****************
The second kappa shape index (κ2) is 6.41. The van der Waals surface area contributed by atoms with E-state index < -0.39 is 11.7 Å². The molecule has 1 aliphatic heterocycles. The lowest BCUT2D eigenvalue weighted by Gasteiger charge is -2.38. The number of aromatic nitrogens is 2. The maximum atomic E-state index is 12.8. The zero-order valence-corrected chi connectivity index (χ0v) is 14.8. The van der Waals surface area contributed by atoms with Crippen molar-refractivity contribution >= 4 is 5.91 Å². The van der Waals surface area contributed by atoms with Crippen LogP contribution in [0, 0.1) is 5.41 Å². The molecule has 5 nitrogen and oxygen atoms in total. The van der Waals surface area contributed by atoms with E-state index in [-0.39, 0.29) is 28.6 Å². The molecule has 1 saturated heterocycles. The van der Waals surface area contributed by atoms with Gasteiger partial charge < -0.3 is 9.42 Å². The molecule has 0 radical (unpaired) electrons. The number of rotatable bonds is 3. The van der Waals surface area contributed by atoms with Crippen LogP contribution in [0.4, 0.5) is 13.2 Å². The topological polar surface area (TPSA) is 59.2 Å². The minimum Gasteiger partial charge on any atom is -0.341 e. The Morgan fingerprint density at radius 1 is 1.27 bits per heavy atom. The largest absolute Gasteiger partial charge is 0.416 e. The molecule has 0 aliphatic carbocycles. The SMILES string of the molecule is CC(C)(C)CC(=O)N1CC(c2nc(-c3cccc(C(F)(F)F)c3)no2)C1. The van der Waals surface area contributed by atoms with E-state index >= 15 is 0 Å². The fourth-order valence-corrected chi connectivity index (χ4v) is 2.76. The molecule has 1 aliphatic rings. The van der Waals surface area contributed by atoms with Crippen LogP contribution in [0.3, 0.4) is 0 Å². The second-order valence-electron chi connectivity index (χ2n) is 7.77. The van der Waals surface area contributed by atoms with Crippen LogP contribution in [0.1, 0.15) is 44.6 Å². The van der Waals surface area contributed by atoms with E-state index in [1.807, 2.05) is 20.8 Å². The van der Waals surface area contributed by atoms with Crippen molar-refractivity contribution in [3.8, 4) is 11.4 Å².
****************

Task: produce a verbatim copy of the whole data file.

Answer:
The second kappa shape index (κ2) is 6.41. The van der Waals surface area contributed by atoms with E-state index < -0.39 is 11.7 Å². The molecule has 1 aliphatic heterocycles. The lowest BCUT2D eigenvalue weighted by Gasteiger charge is -2.38. The number of aromatic nitrogens is 2. The maximum atomic E-state index is 12.8. The zero-order valence-corrected chi connectivity index (χ0v) is 14.8. The van der Waals surface area contributed by atoms with Crippen molar-refractivity contribution >= 4 is 5.91 Å². The van der Waals surface area contributed by atoms with Crippen LogP contribution in [0, 0.1) is 5.41 Å². The molecule has 5 nitrogen and oxygen atoms in total. The van der Waals surface area contributed by atoms with E-state index in [-0.39, 0.29) is 28.6 Å². The molecule has 1 saturated heterocycles. The van der Waals surface area contributed by atoms with Gasteiger partial charge < -0.3 is 9.42 Å². The molecule has 0 radical (unpaired) electrons. The number of rotatable bonds is 3. The van der Waals surface area contributed by atoms with Crippen LogP contribution in [0.4, 0.5) is 13.2 Å². The topological polar surface area (TPSA) is 59.2 Å². The minimum Gasteiger partial charge on any atom is -0.341 e. The Morgan fingerprint density at radius 1 is 1.27 bits per heavy atom. The largest absolute Gasteiger partial charge is 0.416 e. The molecule has 0 aliphatic carbocycles. The SMILES string of the molecule is CC(C)(C)CC(=O)N1CC(c2nc(-c3cccc(C(F)(F)F)c3)no2)C1. The van der Waals surface area contributed by atoms with E-state index >= 15 is 0 Å². The fourth-order valence-corrected chi connectivity index (χ4v) is 2.76. The molecule has 1 aliphatic rings. The van der Waals surface area contributed by atoms with Crippen LogP contribution in [0.3, 0.4) is 0 Å². The second-order valence-electron chi connectivity index (χ2n) is 7.77. The van der Waals surface area contributed by atoms with Crippen LogP contribution in [0.1, 0.15) is 44.6 Å². The van der Waals surface area contributed by atoms with E-state index in [1.807, 2.05) is 20.8 Å². The van der Waals surface area contributed by atoms with Crippen molar-refractivity contribution in [3.8, 4) is 11.4 Å².